These are in no particular order but I swear, I did read them all in the last three months. :-)
44. Allegedly by Tiffany D. Jackson: Tiffany is one of my fellow Debutante Ball partners (look for another post from me on this next week). As a result, I was lucky enough to read an advance copy of this haunting novel. Her book will be available in January, but you can pre-order at the link above. Mary is a teenager in a violent and scary group home where she is finishing out her punishment for allegedly killing a baby when she was nine years old. It's shocking to imagine a young child in jail at all and Tiffany takes you right into the heart of that madness. I read the book in two nights--one of them leaving me with only five hours of sleep--but it was worth it! This was definitely my most unexpected read of the year. I can't wait till it is out in January so the rest of you can dig in!
43. The City Baker's Guide to Country Living by Louise Miller: Oh how I adored this book! Louise is a baker herself and she knows how to serve up deliciousness in her prose as well as in real life. This is a wonderful, romantic, funny story that makes me desperate for autumn, warm cups of coffee and cookies, fall leaves and bucolic Vermont views. Yum, yum, yum. A must read.
42. Il Cuoco Segreto Dei Papi by June di Schino: I began translating this book from Italian last year but finished it up this year. This is one of the books that has been crucial to my research on my second novel, THE SECRET CHEF.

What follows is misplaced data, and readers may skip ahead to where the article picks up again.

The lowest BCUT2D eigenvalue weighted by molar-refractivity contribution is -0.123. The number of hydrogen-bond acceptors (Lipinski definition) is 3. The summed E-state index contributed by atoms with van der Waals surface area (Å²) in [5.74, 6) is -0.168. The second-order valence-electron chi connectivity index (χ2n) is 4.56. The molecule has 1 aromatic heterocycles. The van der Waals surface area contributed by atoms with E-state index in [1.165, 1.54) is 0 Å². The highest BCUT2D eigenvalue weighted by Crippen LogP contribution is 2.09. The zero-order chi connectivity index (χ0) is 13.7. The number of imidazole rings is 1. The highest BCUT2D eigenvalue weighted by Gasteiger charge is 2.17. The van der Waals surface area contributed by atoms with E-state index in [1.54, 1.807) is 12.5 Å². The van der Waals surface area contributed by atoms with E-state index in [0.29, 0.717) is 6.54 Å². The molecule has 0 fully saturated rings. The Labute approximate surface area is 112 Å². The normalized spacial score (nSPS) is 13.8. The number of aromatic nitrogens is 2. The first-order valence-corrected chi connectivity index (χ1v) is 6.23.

41. Food and Knowledge in Renaissance Italy: The Paper Kitchens of Bartolomeo Scappi by Deborah L. Krohn: I love social media. In a Facebook group that I'm in for food writers, a woman connected me with food historian Ken Albala, who then recommended this fantastic book to me. It's an in depth look at Scappi's cookbook and it's already given me several new possibilities for where I could run with my next novel.
40. Venice and Food by Sally Specter: This book is one of the most wonderful cookbooks I own. If you love Venice, you must seek this book out. It's beautifully illustrated and the history of the food and culture of Venice described within has made this book an invaluable resource for the parts of THE SECRET CHEF that are set in Venice. Laura Morelli (whose books I also highly recommend) told me about this book.
40. What to Do Before Your Book Launch by M.J. Rose and Randy Susan Meyers: Not a pleasure book, but valuable for me all the same. With FEAST OF SORROW coming out next April, this was good timing to read. In particular it gave me a lot of eye-opening advice on the world of traditional publishing so hopefully I won't be blindsided by things that may happen.